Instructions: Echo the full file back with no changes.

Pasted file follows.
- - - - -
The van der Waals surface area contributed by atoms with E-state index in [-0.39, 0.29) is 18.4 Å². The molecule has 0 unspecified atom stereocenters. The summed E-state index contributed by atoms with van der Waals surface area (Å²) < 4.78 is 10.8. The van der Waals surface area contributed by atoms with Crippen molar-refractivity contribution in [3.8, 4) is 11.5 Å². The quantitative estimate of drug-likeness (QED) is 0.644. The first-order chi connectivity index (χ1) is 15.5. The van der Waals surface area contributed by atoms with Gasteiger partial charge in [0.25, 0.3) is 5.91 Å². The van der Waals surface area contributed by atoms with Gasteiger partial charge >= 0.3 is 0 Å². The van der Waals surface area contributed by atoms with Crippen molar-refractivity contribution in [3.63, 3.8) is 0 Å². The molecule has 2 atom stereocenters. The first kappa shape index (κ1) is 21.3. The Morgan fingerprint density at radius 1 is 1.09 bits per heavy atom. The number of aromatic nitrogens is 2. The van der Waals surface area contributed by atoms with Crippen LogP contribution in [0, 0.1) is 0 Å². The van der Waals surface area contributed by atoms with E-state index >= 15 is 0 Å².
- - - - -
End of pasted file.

The van der Waals surface area contributed by atoms with E-state index in [-0.39, 0.29) is 18.4 Å². The molecule has 0 unspecified atom stereocenters. The summed E-state index contributed by atoms with van der Waals surface area (Å²) < 4.78 is 10.8. The van der Waals surface area contributed by atoms with Crippen molar-refractivity contribution in [3.8, 4) is 11.5 Å². The quantitative estimate of drug-likeness (QED) is 0.644. The first-order chi connectivity index (χ1) is 15.5. The van der Waals surface area contributed by atoms with Gasteiger partial charge in [0.25, 0.3) is 5.91 Å². The van der Waals surface area contributed by atoms with Gasteiger partial charge >= 0.3 is 0 Å². The van der Waals surface area contributed by atoms with Crippen molar-refractivity contribution in [3.63, 3.8) is 0 Å². The molecule has 2 atom stereocenters. The first kappa shape index (κ1) is 21.3. The Morgan fingerprint density at radius 1 is 1.09 bits per heavy atom. The number of aromatic nitrogens is 2. The van der Waals surface area contributed by atoms with Crippen LogP contribution in [0, 0.1) is 0 Å². The van der Waals surface area contributed by atoms with E-state index >= 15 is 0 Å².